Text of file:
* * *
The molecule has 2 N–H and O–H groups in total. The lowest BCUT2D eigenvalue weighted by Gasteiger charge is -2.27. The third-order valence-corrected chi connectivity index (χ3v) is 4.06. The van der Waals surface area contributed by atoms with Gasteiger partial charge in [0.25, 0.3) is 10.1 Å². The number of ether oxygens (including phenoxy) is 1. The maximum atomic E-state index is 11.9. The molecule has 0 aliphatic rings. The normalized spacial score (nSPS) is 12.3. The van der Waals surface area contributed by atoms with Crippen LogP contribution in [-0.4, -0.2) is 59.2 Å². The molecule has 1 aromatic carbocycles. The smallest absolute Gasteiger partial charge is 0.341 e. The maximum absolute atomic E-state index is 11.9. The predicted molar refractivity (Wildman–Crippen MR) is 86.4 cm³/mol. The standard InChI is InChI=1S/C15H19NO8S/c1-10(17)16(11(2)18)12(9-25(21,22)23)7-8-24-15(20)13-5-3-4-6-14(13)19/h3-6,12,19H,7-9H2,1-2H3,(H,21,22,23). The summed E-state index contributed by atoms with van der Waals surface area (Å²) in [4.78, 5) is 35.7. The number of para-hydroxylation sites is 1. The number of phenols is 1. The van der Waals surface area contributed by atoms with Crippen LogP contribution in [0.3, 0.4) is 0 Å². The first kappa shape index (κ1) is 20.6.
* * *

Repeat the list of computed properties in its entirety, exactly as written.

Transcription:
The molecule has 2 N–H and O–H groups in total. The lowest BCUT2D eigenvalue weighted by Gasteiger charge is -2.27. The third-order valence-corrected chi connectivity index (χ3v) is 4.06. The van der Waals surface area contributed by atoms with Gasteiger partial charge in [0.25, 0.3) is 10.1 Å². The number of ether oxygens (including phenoxy) is 1. The maximum atomic E-state index is 11.9. The molecule has 0 aliphatic rings. The normalized spacial score (nSPS) is 12.3. The van der Waals surface area contributed by atoms with Crippen LogP contribution in [-0.4, -0.2) is 59.2 Å². The molecule has 1 aromatic carbocycles. The smallest absolute Gasteiger partial charge is 0.341 e. The maximum absolute atomic E-state index is 11.9. The predicted molar refractivity (Wildman–Crippen MR) is 86.4 cm³/mol. The standard InChI is InChI=1S/C15H19NO8S/c1-10(17)16(11(2)18)12(9-25(21,22)23)7-8-24-15(20)13-5-3-4-6-14(13)19/h3-6,12,19H,7-9H2,1-2H3,(H,21,22,23). The summed E-state index contributed by atoms with van der Waals surface area (Å²) in [4.78, 5) is 35.7. The number of para-hydroxylation sites is 1. The number of phenols is 1. The van der Waals surface area contributed by atoms with Crippen LogP contribution in [0.3, 0.4) is 0 Å². The first kappa shape index (κ1) is 20.6.